Media Questioning Debit Card Safety
As the use of bank debit cards grows in relation to the use of credit cards, more cases of debit card fraud are popping up. Debit cards have been touted as a smart way to control your finances, but do they bring a higher risks of losing money via fraud?
A number of recent news reports have offered surprising facts and useful advice for users of debit cards: MSNBC reporter Gayle B. Ronan, in a piece titled
“Debit or credit: Weighing the financial risks,” discusses the fact that where credit cards won’t charge you more than $50 for fraudulent use of your credit card if reported within 60 days, that same window for debit card fraud is usually only 48 hours. (The article also mentions that debit cards can overdraw a bank account in the same way that people bounce checks, as debit card transactions do not necessarily happen in real time.)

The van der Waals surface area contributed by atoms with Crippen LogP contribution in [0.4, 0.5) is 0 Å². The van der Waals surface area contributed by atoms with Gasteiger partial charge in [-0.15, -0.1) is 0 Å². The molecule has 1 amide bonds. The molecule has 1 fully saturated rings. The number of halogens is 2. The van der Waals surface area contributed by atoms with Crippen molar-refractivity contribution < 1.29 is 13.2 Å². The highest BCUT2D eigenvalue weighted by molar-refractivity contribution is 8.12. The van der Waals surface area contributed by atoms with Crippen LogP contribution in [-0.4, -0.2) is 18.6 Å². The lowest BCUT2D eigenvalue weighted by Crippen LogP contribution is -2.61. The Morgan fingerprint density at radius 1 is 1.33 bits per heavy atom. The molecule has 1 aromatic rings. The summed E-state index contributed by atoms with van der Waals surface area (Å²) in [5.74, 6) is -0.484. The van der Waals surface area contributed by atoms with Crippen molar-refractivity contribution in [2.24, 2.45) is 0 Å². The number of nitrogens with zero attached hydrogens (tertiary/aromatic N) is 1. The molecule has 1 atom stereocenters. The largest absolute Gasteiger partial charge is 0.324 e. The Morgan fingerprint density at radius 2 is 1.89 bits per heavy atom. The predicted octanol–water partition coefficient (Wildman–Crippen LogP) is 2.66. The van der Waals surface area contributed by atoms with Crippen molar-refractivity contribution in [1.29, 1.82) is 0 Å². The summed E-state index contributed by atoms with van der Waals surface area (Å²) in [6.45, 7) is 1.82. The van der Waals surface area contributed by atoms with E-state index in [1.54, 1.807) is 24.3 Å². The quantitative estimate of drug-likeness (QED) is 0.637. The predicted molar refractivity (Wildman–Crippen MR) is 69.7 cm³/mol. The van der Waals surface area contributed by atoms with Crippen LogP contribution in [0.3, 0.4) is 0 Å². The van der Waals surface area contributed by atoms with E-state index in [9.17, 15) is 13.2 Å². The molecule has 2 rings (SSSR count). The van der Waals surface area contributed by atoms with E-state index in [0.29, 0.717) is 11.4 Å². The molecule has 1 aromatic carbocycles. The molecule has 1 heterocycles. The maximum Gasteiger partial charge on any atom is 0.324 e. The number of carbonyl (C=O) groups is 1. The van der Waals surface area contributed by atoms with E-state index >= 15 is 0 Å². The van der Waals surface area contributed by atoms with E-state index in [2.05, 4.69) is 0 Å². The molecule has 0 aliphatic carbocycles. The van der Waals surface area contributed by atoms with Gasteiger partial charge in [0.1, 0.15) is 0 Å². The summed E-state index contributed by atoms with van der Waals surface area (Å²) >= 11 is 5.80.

The Charlotte News & Observer‘s Frank Norton, in the article “Debit cards offer less security than credit cards,” reports that debit cards offer fewer protections for consumers who want to dispute a charge — and, unlike credit cards, in which you’re disputing a charge you haven’t paid for yet, the money for debit card purchases is already gone from your account.
USA Today writer Kathy Chu offers this headline in the March 12th edition:
“Security breaks could curtail debit card use,” referring to a number of incidences in which debit card information was hacked from merchant databases. (Of course, credit card information has often been stolen this way as well.)
And in the March 20th issue of Newsweek, financial writer Linda Stern asks
“How Good is Debit?” Stern notes not only the security aspects of debit cards, but also extra fees some banks may tack on for debit card transactions, and the weaker rewards programs offered to debit users versus credit card customers.
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